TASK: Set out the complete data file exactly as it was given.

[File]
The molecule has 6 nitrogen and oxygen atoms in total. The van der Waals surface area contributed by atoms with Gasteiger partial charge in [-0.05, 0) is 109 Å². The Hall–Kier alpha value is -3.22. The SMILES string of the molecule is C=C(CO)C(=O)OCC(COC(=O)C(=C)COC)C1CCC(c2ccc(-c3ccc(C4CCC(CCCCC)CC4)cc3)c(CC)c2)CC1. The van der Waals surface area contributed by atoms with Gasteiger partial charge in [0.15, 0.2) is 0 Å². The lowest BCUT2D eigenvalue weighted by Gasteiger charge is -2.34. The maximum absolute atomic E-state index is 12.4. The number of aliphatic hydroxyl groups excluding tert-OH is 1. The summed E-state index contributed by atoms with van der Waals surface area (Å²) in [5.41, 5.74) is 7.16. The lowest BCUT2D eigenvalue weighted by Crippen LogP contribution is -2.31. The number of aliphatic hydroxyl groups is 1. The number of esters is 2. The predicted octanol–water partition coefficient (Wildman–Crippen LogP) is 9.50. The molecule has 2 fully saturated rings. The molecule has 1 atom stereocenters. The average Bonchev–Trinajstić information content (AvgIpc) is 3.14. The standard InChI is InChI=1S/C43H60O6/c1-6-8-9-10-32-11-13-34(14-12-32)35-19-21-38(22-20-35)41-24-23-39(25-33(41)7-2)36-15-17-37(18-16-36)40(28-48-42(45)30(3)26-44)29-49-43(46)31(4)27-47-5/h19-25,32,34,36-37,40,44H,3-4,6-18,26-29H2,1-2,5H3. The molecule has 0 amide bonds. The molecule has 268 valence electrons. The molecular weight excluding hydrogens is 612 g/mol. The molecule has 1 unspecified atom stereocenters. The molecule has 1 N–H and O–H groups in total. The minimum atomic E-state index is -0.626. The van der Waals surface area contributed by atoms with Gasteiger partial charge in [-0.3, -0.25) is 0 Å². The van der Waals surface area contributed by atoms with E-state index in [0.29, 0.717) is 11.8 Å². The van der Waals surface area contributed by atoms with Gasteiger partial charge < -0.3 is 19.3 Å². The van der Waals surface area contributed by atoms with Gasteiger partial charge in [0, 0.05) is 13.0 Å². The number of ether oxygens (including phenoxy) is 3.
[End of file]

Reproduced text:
The molecule has 6 nitrogen and oxygen atoms in total. The van der Waals surface area contributed by atoms with Gasteiger partial charge in [-0.05, 0) is 109 Å². The Hall–Kier alpha value is -3.22. The SMILES string of the molecule is C=C(CO)C(=O)OCC(COC(=O)C(=C)COC)C1CCC(c2ccc(-c3ccc(C4CCC(CCCCC)CC4)cc3)c(CC)c2)CC1. The van der Waals surface area contributed by atoms with Gasteiger partial charge in [0.15, 0.2) is 0 Å². The lowest BCUT2D eigenvalue weighted by Gasteiger charge is -2.34. The maximum absolute atomic E-state index is 12.4. The number of aliphatic hydroxyl groups excluding tert-OH is 1. The summed E-state index contributed by atoms with van der Waals surface area (Å²) in [5.41, 5.74) is 7.16. The lowest BCUT2D eigenvalue weighted by Crippen LogP contribution is -2.31. The number of aliphatic hydroxyl groups is 1. The number of esters is 2. The predicted octanol–water partition coefficient (Wildman–Crippen LogP) is 9.50. The molecule has 2 fully saturated rings. The molecule has 1 atom stereocenters. The average Bonchev–Trinajstić information content (AvgIpc) is 3.14. The standard InChI is InChI=1S/C43H60O6/c1-6-8-9-10-32-11-13-34(14-12-32)35-19-21-38(22-20-35)41-24-23-39(25-33(41)7-2)36-15-17-37(18-16-36)40(28-48-42(45)30(3)26-44)29-49-43(46)31(4)27-47-5/h19-25,32,34,36-37,40,44H,3-4,6-18,26-29H2,1-2,5H3. The molecule has 0 amide bonds. The molecule has 268 valence electrons. The molecular weight excluding hydrogens is 612 g/mol. The molecule has 1 unspecified atom stereocenters. The molecule has 1 N–H and O–H groups in total. The minimum atomic E-state index is -0.626. The van der Waals surface area contributed by atoms with Gasteiger partial charge in [-0.3, -0.25) is 0 Å². The van der Waals surface area contributed by atoms with E-state index in [0.29, 0.717) is 11.8 Å². The van der Waals surface area contributed by atoms with Gasteiger partial charge < -0.3 is 19.3 Å². The van der Waals surface area contributed by atoms with Gasteiger partial charge in [0, 0.05) is 13.0 Å². The number of ether oxygens (including phenoxy) is 3.